The final presentation of the day was held by Red Hat Platform Solution Architect, Andrew Hatfield. Software and storage solutions, was the topic for Andrew’s speech, “Red Hat Storage”. “Personally, I hate the term cloud computing.”, introduced Andrew. He explained that the term has no standard definition and that it was a loose term that has a very broad scope of meaning. Andrew used the interesting term of ‘Virtualization Diversification’. Personally, I think that term is just as broad as ‘Cloud Computing’. But I accept Andrew’s point. He began by talking about Red Hat Enterprise Virtualization (RHEV). And in particular, the benefits of the upcoming version 3.x over the current version 2 implementation.
Many recommendations, improvements and contributions to development have been included in RHEV 3.x. Red Hat has collaborated with its clients including IBM, Intel and Cisco. Major steps have been taken on improving and maintaining backward compatibility with proprietary technology but have removed all forms of proprietary code from the entire source code base. .NET code has all been removed and replaced with open-source equivalent code. Red Hat also has the Web UI which is used for the Administration side of things. So there’s no longer the need for command-line driven administration tasks. But of course, that is all still there for those who want to stick to that route. Interestingly, Andrew Hatfield touted the Web UI as the way ahead for Systems Administrators. And he went as far as to say that the traditional command-line administering of such high-end enterprise systems was no longer relevant and the Web UI was the way forward. I thought this was quite a revealing statement from such a company as Red Hat. Or perhaps that’s just my inner geek, preferring to use the command-line for just about everything possible. However you look at his statement, I thought it was quite brash. But Andrew did reiterate that the command-line options will always remain available. A rather interesting comment nevertheless.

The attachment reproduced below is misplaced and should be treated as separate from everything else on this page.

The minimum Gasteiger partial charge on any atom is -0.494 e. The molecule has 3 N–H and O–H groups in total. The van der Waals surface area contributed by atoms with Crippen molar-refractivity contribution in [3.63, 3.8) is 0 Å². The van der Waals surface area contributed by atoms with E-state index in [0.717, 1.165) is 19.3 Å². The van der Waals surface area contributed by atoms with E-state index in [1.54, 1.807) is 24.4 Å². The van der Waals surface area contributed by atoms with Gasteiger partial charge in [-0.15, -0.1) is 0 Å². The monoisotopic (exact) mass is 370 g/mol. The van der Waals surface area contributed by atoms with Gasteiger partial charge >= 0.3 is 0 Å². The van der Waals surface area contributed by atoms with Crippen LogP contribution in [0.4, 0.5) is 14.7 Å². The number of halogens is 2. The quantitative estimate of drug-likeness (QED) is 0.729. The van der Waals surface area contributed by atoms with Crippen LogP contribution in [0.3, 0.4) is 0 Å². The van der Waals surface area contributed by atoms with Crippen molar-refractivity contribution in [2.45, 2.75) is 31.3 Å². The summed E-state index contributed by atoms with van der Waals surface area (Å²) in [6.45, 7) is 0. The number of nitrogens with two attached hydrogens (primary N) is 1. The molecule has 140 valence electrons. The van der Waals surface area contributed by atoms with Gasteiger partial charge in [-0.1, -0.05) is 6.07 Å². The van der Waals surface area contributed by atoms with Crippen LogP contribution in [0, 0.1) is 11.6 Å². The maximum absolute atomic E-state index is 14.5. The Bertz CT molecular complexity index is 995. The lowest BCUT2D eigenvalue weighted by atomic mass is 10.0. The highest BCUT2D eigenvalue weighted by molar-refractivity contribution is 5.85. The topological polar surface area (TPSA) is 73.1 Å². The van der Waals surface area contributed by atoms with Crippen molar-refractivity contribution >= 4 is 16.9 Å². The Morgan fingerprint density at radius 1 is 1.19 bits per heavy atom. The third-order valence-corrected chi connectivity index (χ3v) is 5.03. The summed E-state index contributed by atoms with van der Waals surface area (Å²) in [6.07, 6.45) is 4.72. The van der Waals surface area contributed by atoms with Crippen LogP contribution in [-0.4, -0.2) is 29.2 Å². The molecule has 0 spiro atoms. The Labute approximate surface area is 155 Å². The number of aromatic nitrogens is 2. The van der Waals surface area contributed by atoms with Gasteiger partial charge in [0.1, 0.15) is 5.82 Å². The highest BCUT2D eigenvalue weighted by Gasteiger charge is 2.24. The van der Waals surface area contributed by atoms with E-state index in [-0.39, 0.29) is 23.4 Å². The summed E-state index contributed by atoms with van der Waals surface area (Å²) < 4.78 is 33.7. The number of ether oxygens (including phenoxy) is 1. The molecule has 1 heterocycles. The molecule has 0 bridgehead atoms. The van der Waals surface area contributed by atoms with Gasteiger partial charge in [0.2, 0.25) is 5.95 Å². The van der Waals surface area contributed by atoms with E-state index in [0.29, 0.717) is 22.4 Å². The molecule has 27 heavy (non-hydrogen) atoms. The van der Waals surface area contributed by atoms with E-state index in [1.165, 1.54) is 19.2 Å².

“Red Hat Storage is all about overcoming the global storage problem.”, states Andrew. One of the big problems of data center storage and migrations of such large amounts of data is the problem of different hardware infrastructure, setups and software. All of which can pose great issues for the Systems Administrators performing such tasks. Red Hat Storage solves a great deal of issues by stripping the unnecessary metadata. And by doing this, it also increases the compatibility of access to the data.
Andrew Hatfield wrapped up his time with ensuring the audience that Red Hat Storage is dedicated to ensuring data accessibility remains as flexible as possible. Whether the data sits on a private cloud, public cloud or hybrid cloud, linking all data via the Red Hat Storage Web UI is crucial. Incidentally, the Red Hat Storage Web UI is built around the same base as the Red Hat Enterprise Virtualization Web UI. Essentially, as long as you have access to that data, you can perform a migration without the assistance or requirement of any proprietary technology.
The Red Hat Forum 2012 was an interesting conference to attend. I gained a new found respect for Red Hat as a company. And their support and interest in open-source software is second-to-none and more so than any other software and technology based company in the world. Red Hat is dedicated to not only serving the needs of their clients, but also being a leader and important driver for innovation in the open-source sector. And they never seem to forget the community of developers sitting outside the fence, people like you and I. And I can’t wait for the next Red Hat event I’m either invited to or get the chance to attend and represent Unixmen.com.